Federated States of Micronesia flags substantial boost in US assistance

Stephen Wright
Federated States of Micronesia flags substantial boost in US assistance Federated States of Micronesia President David Panuelo (left) meets with U.S. Secretary of States Antony Blinken at the State Department in Washington, Sept. 29, 2022.
Sarah Silbiger/Reuters

The Federated States of Micronesia, an island nation in the militarily strategic western Pacific, will receive a substantial increase in U.S. financial assistance over the next two decades, its president said.

Micronesia has agreed to funding of U.S.$2.8 billion, an increase of about 75%, and a U.S.$500 million injection to a trust fund, Micronesian President David Panuelo said in a statement Tuesday.

“This is how we can provide better pay to doctors and nurses employed at the state level, all while better supplying our public education and health infrastructure throughout the nation,” he said.

Under agreements known as compacts of free association, the Federated States of Micronesia along with Palau and the Marshall Islands allow the United States to have military control of their territories in exchange for economic assistance and the right for their citizens to live and work in the U.S.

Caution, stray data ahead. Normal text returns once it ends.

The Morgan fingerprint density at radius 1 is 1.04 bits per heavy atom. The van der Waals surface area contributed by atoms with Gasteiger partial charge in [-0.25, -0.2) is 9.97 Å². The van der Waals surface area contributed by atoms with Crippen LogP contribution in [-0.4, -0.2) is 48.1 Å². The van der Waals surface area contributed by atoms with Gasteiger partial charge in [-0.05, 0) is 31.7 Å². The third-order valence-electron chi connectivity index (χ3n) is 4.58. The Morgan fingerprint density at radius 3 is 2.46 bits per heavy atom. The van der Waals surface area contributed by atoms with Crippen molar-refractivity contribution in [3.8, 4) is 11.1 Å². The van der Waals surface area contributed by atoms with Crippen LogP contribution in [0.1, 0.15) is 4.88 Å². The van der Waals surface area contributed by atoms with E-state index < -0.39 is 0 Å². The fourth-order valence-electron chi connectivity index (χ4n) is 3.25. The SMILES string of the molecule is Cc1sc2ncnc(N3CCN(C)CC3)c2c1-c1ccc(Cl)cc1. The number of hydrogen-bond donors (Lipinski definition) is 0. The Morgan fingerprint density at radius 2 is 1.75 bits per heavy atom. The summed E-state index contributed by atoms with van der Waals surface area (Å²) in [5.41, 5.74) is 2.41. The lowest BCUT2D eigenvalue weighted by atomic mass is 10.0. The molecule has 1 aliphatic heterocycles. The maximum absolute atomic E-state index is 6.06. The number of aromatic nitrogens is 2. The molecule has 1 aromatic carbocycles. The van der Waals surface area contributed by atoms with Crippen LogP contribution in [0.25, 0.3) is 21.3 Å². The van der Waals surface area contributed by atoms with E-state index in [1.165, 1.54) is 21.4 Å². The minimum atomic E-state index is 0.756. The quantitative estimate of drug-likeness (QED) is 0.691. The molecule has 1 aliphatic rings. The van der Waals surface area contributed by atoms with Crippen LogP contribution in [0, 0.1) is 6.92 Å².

The funding arrangements are up for renewal and analysts have said the outcome of the negotiations will be an important signal of Washington’s commitment to the Pacific region as China presses for greater influence with Pacific Island states.

Home to about 200,000 people, the three countries comprising dozens of islands are spread across a vast area of ocean between the Philippines and Hawaii and are part of the U.S. military’s capacity to project power in the Pacific and East Asia.

Palau in January signed a memorandum of understanding with the United States government that would double its economic assistance compared with a U.S. offer it rejected in 2020. The agreements are subject to approval by the U.S. Congress. 

Panuelo said the Federated States of Micronesia is yet to sign a memorandum of understanding with the United States but aims to do so by mid-February.

He said he met U.S. officials including the White House’s Indo Pacific coordinator Kurt Campbell in Washington in late January and came to a preliminary agreement so that funding would be included in the next U.S. federal government budget and not delayed for a year or longer.


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